The President shall have Power to fill up all Vacancies that may happen during the Recess of the Senate, by granting Commissions which shall expire at the End of their next Session.

Section 3.

He shall from time to time give to the Congress Information on the State of the Union, and recommend to their Consideration such Measures as he shall judge necessary and expedient; he may, on extraordinary Occasions, convene both Houses, or either of them, and in Case of Disagreement between them, with Respect to the Time of Adjournment, he may adjourn them to such Time as he shall think proper; he shall receive Ambassadors and other public Ministers; he shall take Care that the Laws be faithfully executed, and shall Commission all the Officers of the United States.

Section 4.

The President, Vice President and all Civil Officers of the United States, shall be removed from Office on Impeachment for and Conviction of, Treason, Bribery, or other high Crimes and Misdemeanors.

Article II Annotations

Article II – Executive Department

Text – Treaty Document: Senate Consideration of Treaty Document 106-16All Information (Except Treaty Text)

A Senate treaty document provides the text of the treaty as transmitted to the Senate, as well as the transmittal letter from the President, the submittal letter from the Secretary of State, and accompanying papers.

Text of Treaty Document available as:

For complete and accurate display of this text, see the PDF.

[Senate Treaty Document 106-16]
[From the U.S. Government Printing Office]



106th Congress                                              Treaty Doc.
                                 SENATE                                
 1st Session                                                  106-16
_______________________________________________________________________

                                     



 
  TREATY WITH UKRAINE ON MUTUAL LEGAL ASSISTANCE IN CRIMINAL MATTERS

                               __________

                                MESSAGE

                                  from

                   THE PRESIDENT OF THE UNITED STATES

                              transmitting

TREATY BETWEEN THE UNITED STATES OF AMERICA AND UKRAINE ON MUTUAL LEGAL 
 ASSISTANCE IN CRIMINAL MATTERS WITH ANNEX, SIGNED AT KIEV ON JULY 22,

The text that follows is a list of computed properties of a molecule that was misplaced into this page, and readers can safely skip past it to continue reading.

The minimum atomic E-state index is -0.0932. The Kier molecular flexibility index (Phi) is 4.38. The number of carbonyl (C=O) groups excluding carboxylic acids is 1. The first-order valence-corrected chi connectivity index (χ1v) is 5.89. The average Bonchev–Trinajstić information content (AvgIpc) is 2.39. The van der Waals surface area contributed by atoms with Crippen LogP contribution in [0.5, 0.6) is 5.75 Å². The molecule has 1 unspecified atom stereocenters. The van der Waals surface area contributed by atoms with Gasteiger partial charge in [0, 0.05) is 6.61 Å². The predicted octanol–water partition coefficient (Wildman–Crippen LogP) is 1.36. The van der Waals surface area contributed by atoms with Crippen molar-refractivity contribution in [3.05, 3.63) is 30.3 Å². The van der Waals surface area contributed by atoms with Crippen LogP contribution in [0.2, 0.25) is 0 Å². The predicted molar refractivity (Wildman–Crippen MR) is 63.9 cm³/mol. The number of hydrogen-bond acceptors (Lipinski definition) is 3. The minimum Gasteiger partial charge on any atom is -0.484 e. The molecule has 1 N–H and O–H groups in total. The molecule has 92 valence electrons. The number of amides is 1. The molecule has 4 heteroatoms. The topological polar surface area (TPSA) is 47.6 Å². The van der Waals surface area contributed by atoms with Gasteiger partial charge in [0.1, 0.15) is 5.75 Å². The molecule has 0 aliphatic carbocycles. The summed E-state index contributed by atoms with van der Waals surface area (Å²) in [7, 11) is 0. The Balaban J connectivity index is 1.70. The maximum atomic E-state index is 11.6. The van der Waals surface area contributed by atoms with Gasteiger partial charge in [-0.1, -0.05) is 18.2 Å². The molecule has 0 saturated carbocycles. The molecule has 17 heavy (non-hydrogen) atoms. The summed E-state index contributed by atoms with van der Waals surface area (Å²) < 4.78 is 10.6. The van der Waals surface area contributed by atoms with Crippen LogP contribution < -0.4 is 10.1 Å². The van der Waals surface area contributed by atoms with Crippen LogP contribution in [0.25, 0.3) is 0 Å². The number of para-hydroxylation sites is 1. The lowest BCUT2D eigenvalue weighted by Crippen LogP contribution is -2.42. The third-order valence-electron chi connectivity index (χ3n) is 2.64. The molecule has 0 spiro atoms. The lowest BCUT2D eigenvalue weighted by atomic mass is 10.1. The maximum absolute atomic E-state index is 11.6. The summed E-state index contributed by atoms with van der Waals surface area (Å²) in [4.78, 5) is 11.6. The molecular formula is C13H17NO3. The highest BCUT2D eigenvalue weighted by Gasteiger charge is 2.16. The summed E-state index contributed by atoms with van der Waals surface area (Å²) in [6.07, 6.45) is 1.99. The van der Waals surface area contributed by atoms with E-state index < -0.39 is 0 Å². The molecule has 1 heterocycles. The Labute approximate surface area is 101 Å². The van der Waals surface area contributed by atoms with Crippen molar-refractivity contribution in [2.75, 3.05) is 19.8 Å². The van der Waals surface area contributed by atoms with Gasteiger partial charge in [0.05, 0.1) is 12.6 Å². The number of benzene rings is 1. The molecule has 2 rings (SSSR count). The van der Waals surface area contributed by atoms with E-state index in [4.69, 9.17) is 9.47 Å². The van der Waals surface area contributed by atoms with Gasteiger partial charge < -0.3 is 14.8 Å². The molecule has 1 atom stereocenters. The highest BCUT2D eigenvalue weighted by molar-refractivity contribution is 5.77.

1998, AND WITH AN EXCHANGE OF NOTES SIGNED ON SEPTEMBER 30, 1999, WHICH 
                PROVIDES FOR ITS PROVISIONAL APPLICATION




 November 10, 1999.--Treaty was read the first time, and together with 
the accompanying papers, referred to the Committee on Foreign Relations 
          and ordered to be printed for the use of the Senate.

                               __________

                    U.S. GOVERNMENT PRINTING OFFICE
79-118                     WASHINGTON : 1999


                         LETTER OF TRANSMITTAL

                              ----------                              

                                The White House, November 10, 1999.
To the Senate of the United States:
    With a view to receiving the advice and consent of the 
Senate to ratification, I transmit herewith the Treaty Between 
the United States of America and Ukraine on Mutual Legal 
Assistance in Criminal Matters with Annex, signed at Kiev on 
July 22, 1998. I transmit also, for the information of the 
Senate, an exchange of notes which was signed on September 30, 
1999, which provides for its provisional application, as well 
as the report of the Department of State with respect to the 
Treaty.
    The Treaty is one of a series of modern mutual legal 
assistance treaties being negotiated by the United States in 
order to counter criminal activities more effectively. The 
Treaty should be an effective tool to assist in the prosecution 
of a wide variety of crimes, including drug trafficking 
offenses. The Treaty is self-executing. It provides for a broad 
range of cooperation in criminal matters. Mutual assistance 
available under the Treaty includes: taking of testimony or 
statements of persons; providing documents, records, and 
articles of evidence; serving documents; locating or 
identifying persons; transferring persons in custody for 
testimony or other purposes; executing requests for searches 
and seizures; assisting in proceedings related to restraint, 
confiscation, forfeiture of assets, restitution, and collection 
of fines; and any other form of assistance not prohibited by 
the laws of the requested state.
    I recommend that the Senate give early and favorable 
consideration to the Treaty and give its advice and consent to 
ratification.

                                                William J. Clinton.
                          LETTER OF SUBMITTAL

                              ----------                                
        

                                       Department of State,
                                      Washington, October 19, 1999.
The President,
The White House.
    The President: I have the honor to submit to you the Treaty 
Between the United States of America and Ukraine on Mutual 
Legal Assistance in Criminal Matters with Annex (``the